“There needs to be more clarity on how local authorities will pay the fees that cover the cost of the new NLW, and preferably go beyond that, to reflect the real cost of living and encourage more people to work and to stay in the area,” he said.

“Without increased sustained financial support from central government, we will see a further increase in recruitment and retention pressures in the sector, which will eventually lead to the return of services to local authorities and, potentially, the non-viability of certain service providers.

“We welcome the government’s commitment to increase funding for health and social care through the health and social care tax.

“However, it seems somewhat counter-intuitive that charities in the sector are required to use funds received from local authorities and donors to contribute to the levy.

“In addition, we believe that a third of the tax will be allocated to the social care sector, but it is not clear whether this will be enough to avoid the potential problems predicted for our sector or how quickly this will happen.

Integrated community care: “Funding must come from central government”

Mark Adams, chief executive of social care charity Community Integrated Care, said: ‘As a sector, we fully support pay rises for NHS employees and other public sector workers, but we strongly believe that t is unfair that these increases do not apply to the 1.6 million hardworking and committed people also working in the welfare sector.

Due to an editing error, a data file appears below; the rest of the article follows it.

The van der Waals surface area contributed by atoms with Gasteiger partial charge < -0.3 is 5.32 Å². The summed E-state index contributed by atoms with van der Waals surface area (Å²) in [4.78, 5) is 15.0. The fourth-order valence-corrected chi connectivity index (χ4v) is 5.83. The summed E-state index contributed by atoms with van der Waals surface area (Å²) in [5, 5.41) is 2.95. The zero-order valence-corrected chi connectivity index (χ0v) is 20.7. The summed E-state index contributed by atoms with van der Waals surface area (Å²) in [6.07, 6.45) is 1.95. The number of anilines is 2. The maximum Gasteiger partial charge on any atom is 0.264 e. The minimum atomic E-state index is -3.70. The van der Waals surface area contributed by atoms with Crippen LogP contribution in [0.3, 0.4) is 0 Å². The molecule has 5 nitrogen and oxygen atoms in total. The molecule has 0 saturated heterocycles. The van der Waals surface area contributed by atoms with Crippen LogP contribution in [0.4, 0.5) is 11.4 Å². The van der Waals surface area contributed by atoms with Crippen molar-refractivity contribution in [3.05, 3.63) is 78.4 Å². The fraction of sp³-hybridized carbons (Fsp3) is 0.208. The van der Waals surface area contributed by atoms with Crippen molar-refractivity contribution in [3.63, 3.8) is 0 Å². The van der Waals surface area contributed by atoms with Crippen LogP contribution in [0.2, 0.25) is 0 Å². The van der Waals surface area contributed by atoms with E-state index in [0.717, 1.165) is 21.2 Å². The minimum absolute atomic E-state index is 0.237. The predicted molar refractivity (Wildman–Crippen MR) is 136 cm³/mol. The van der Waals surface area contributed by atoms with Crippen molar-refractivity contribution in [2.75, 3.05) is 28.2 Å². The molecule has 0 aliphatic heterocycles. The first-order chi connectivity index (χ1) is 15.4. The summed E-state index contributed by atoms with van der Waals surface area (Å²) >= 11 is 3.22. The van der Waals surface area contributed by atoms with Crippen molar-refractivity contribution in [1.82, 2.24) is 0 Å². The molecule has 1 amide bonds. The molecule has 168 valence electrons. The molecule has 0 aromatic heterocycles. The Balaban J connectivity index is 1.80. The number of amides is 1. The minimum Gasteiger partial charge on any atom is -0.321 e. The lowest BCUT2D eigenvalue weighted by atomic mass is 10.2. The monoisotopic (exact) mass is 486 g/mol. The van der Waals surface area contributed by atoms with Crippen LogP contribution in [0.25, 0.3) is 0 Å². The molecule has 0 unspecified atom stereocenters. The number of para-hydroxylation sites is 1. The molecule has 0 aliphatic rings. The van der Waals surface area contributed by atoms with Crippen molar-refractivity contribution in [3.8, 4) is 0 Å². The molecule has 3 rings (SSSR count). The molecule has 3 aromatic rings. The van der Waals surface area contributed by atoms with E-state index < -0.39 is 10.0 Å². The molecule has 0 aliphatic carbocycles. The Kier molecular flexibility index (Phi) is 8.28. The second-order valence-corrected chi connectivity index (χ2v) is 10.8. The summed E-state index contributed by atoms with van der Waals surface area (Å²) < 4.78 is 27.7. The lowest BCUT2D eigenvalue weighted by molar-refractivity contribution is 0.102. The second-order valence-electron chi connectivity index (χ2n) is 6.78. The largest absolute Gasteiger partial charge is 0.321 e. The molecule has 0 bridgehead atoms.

“On average social workers, despite having comparable skills to their counterparts in the government-funded NHS, are paid up to 39% less. Clearly this is not sustainable and only when we achieve pay parity can we really begin to address the recruitment and retention issues facing the sector. This funding must come from the central government.

Unite: Levy ‘needs urgent rethinking’

Alan Scott, national leader of the workers’ union Unite, said the tax and its effects on social charities “need an urgent rethink”.

“This comes at a time when many charities, especially those that relied on revenue from charity shops or event money, are experiencing huge financial problems as a result of the Covid lockdown,” he said. -he declares.

“A charity should save £18m a year from its budget. Many carers who provided essential care during lockdown are now leaving the caring profession due to inadequate pay at a time of rising inflation, and as a result there is a shortage of essential workers in the sector care.

Department of Health and Social Care: ‘An additional $5.4 billion will be invested in adult social care over the next three years’

A government spokesman told Civil Society News: ‘Our social staff are valued, appreciated and supported, which is why we are providing at least £500m to develop and support staff.

“This is part of the additional investment of £5.4 billion over the next three years which will allow us to launch a comprehensive program of adult care reform.

“Most social workers are employed by private sector providers who set their pay and terms and conditions independently of central government.”